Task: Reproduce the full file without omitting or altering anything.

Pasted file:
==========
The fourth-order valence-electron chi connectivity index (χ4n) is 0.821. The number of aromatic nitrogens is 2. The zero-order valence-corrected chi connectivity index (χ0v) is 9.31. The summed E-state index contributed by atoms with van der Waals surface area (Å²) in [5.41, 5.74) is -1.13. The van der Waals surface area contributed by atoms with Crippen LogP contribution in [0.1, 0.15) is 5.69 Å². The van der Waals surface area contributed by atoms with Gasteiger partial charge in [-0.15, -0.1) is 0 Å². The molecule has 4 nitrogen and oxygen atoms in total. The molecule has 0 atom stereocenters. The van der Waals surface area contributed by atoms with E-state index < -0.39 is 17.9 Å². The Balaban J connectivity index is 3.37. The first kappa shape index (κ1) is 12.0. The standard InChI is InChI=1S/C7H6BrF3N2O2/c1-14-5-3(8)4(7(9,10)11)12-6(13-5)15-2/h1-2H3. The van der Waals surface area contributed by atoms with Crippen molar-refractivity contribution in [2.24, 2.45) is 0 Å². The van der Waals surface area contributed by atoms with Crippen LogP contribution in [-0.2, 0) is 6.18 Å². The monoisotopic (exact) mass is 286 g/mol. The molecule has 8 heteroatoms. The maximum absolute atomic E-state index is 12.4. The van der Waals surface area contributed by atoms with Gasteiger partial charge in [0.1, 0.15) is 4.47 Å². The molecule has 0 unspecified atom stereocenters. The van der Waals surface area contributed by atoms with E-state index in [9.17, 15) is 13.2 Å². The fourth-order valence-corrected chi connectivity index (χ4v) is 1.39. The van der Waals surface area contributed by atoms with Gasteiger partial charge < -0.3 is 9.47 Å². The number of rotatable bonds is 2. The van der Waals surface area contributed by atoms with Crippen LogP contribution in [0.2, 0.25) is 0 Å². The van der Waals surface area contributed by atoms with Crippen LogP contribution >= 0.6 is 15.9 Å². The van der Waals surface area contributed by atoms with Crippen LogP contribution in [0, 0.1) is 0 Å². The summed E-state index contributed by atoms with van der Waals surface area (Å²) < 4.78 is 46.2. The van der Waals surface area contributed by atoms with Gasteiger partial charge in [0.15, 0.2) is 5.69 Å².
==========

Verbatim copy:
The fourth-order valence-electron chi connectivity index (χ4n) is 0.821. The number of aromatic nitrogens is 2. The zero-order valence-corrected chi connectivity index (χ0v) is 9.31. The summed E-state index contributed by atoms with van der Waals surface area (Å²) in [5.41, 5.74) is -1.13. The van der Waals surface area contributed by atoms with Crippen LogP contribution in [0.1, 0.15) is 5.69 Å². The van der Waals surface area contributed by atoms with Gasteiger partial charge in [-0.15, -0.1) is 0 Å². The molecule has 4 nitrogen and oxygen atoms in total. The molecule has 0 atom stereocenters. The van der Waals surface area contributed by atoms with E-state index < -0.39 is 17.9 Å². The Balaban J connectivity index is 3.37. The first kappa shape index (κ1) is 12.0. The standard InChI is InChI=1S/C7H6BrF3N2O2/c1-14-5-3(8)4(7(9,10)11)12-6(13-5)15-2/h1-2H3. The van der Waals surface area contributed by atoms with Crippen molar-refractivity contribution in [2.24, 2.45) is 0 Å². The van der Waals surface area contributed by atoms with Crippen LogP contribution in [-0.2, 0) is 6.18 Å². The monoisotopic (exact) mass is 286 g/mol. The molecule has 8 heteroatoms. The maximum absolute atomic E-state index is 12.4. The van der Waals surface area contributed by atoms with Gasteiger partial charge in [0.1, 0.15) is 4.47 Å². The molecule has 0 unspecified atom stereocenters. The van der Waals surface area contributed by atoms with E-state index in [9.17, 15) is 13.2 Å². The fourth-order valence-corrected chi connectivity index (χ4v) is 1.39. The van der Waals surface area contributed by atoms with Gasteiger partial charge < -0.3 is 9.47 Å². The number of rotatable bonds is 2. The van der Waals surface area contributed by atoms with Crippen LogP contribution in [0.2, 0.25) is 0 Å². The van der Waals surface area contributed by atoms with Crippen LogP contribution >= 0.6 is 15.9 Å². The van der Waals surface area contributed by atoms with Crippen LogP contribution in [0, 0.1) is 0 Å². The summed E-state index contributed by atoms with van der Waals surface area (Å²) < 4.78 is 46.2. The van der Waals surface area contributed by atoms with Gasteiger partial charge in [0.15, 0.2) is 5.69 Å².